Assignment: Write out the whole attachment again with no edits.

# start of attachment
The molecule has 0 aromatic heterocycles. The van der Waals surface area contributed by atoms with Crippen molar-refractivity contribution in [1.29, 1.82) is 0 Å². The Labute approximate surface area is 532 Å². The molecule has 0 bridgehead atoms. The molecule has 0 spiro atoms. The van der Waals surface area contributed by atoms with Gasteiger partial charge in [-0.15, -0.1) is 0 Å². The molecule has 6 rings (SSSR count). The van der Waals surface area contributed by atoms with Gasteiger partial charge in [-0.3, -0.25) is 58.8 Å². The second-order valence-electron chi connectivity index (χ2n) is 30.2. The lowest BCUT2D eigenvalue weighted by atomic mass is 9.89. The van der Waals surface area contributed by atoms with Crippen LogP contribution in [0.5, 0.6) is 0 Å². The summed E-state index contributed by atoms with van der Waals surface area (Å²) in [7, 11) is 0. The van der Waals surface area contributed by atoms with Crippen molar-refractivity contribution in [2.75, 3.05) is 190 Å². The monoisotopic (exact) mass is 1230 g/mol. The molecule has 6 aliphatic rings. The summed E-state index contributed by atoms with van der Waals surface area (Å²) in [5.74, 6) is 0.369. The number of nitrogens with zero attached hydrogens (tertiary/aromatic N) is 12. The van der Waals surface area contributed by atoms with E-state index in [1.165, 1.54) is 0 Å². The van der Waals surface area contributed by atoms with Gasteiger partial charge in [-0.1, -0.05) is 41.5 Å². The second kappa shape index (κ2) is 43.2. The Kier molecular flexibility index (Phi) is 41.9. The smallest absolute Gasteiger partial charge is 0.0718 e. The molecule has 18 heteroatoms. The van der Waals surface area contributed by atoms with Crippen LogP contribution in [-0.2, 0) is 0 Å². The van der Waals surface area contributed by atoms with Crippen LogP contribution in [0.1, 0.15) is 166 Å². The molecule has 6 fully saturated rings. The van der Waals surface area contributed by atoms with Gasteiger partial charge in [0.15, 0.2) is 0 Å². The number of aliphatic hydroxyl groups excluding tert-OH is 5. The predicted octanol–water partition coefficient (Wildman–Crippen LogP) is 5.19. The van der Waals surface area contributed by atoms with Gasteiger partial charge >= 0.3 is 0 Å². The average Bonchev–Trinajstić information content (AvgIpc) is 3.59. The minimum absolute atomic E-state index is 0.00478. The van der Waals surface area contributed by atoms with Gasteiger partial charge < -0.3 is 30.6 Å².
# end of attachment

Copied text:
The molecule has 0 aromatic heterocycles. The van der Waals surface area contributed by atoms with Crippen molar-refractivity contribution in [1.29, 1.82) is 0 Å². The Labute approximate surface area is 532 Å². The molecule has 0 bridgehead atoms. The molecule has 0 spiro atoms. The van der Waals surface area contributed by atoms with Gasteiger partial charge in [-0.15, -0.1) is 0 Å². The molecule has 6 rings (SSSR count). The van der Waals surface area contributed by atoms with Gasteiger partial charge in [-0.3, -0.25) is 58.8 Å². The second-order valence-electron chi connectivity index (χ2n) is 30.2. The lowest BCUT2D eigenvalue weighted by atomic mass is 9.89. The van der Waals surface area contributed by atoms with Crippen LogP contribution in [0.5, 0.6) is 0 Å². The summed E-state index contributed by atoms with van der Waals surface area (Å²) in [7, 11) is 0. The van der Waals surface area contributed by atoms with Crippen molar-refractivity contribution in [2.75, 3.05) is 190 Å². The monoisotopic (exact) mass is 1230 g/mol. The molecule has 6 aliphatic rings. The summed E-state index contributed by atoms with van der Waals surface area (Å²) in [5.74, 6) is 0.369. The number of nitrogens with zero attached hydrogens (tertiary/aromatic N) is 12. The van der Waals surface area contributed by atoms with E-state index in [1.165, 1.54) is 0 Å². The van der Waals surface area contributed by atoms with Gasteiger partial charge in [-0.1, -0.05) is 41.5 Å². The second kappa shape index (κ2) is 43.2. The Kier molecular flexibility index (Phi) is 41.9. The smallest absolute Gasteiger partial charge is 0.0718 e. The molecule has 18 heteroatoms. The van der Waals surface area contributed by atoms with Crippen LogP contribution in [-0.2, 0) is 0 Å². The van der Waals surface area contributed by atoms with Crippen LogP contribution in [0.1, 0.15) is 166 Å². The molecule has 6 fully saturated rings. The van der Waals surface area contributed by atoms with Gasteiger partial charge in [0.15, 0.2) is 0 Å². The number of aliphatic hydroxyl groups excluding tert-OH is 5. The predicted octanol–water partition coefficient (Wildman–Crippen LogP) is 5.19. The van der Waals surface area contributed by atoms with Gasteiger partial charge >= 0.3 is 0 Å². The average Bonchev–Trinajstić information content (AvgIpc) is 3.59. The minimum absolute atomic E-state index is 0.00478. The van der Waals surface area contributed by atoms with Gasteiger partial charge < -0.3 is 30.6 Å².